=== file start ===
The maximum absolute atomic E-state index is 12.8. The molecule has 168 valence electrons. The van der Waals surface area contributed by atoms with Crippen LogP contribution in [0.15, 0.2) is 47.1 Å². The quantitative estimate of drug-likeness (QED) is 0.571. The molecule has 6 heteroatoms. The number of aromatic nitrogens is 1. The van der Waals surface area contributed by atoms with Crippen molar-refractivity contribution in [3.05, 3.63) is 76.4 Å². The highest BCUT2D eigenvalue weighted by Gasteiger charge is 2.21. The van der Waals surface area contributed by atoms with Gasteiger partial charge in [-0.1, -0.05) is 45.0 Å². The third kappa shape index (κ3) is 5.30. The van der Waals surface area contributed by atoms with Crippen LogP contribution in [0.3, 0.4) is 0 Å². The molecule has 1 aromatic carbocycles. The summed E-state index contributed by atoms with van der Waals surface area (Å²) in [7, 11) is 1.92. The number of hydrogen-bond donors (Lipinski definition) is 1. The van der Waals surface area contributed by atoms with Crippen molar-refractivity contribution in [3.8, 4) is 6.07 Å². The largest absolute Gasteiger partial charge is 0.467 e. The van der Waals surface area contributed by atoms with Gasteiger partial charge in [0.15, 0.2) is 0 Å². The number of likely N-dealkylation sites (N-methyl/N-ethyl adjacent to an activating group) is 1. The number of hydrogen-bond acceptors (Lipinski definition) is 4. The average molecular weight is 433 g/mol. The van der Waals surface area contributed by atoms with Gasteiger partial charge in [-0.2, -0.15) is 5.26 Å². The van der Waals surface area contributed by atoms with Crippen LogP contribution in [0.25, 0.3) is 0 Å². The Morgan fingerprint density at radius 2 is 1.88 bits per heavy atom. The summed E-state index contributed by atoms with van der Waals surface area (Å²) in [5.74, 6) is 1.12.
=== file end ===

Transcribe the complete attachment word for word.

The maximum absolute atomic E-state index is 12.8. The molecule has 168 valence electrons. The van der Waals surface area contributed by atoms with Crippen LogP contribution in [0.15, 0.2) is 47.1 Å². The quantitative estimate of drug-likeness (QED) is 0.571. The molecule has 6 heteroatoms. The number of aromatic nitrogens is 1. The van der Waals surface area contributed by atoms with Crippen molar-refractivity contribution in [3.05, 3.63) is 76.4 Å². The highest BCUT2D eigenvalue weighted by Gasteiger charge is 2.21. The van der Waals surface area contributed by atoms with Gasteiger partial charge in [-0.1, -0.05) is 45.0 Å². The third kappa shape index (κ3) is 5.30. The van der Waals surface area contributed by atoms with Crippen LogP contribution in [0.3, 0.4) is 0 Å². The molecule has 1 aromatic carbocycles. The summed E-state index contributed by atoms with van der Waals surface area (Å²) in [7, 11) is 1.92. The number of hydrogen-bond donors (Lipinski definition) is 1. The van der Waals surface area contributed by atoms with Crippen molar-refractivity contribution in [3.8, 4) is 6.07 Å². The largest absolute Gasteiger partial charge is 0.467 e. The van der Waals surface area contributed by atoms with Gasteiger partial charge in [0.15, 0.2) is 0 Å². The number of likely N-dealkylation sites (N-methyl/N-ethyl adjacent to an activating group) is 1. The number of hydrogen-bond acceptors (Lipinski definition) is 4. The average molecular weight is 433 g/mol. The van der Waals surface area contributed by atoms with Gasteiger partial charge in [-0.2, -0.15) is 5.26 Å². The van der Waals surface area contributed by atoms with Crippen LogP contribution in [0.25, 0.3) is 0 Å². The Morgan fingerprint density at radius 2 is 1.88 bits per heavy atom. The summed E-state index contributed by atoms with van der Waals surface area (Å²) in [5.74, 6) is 1.12.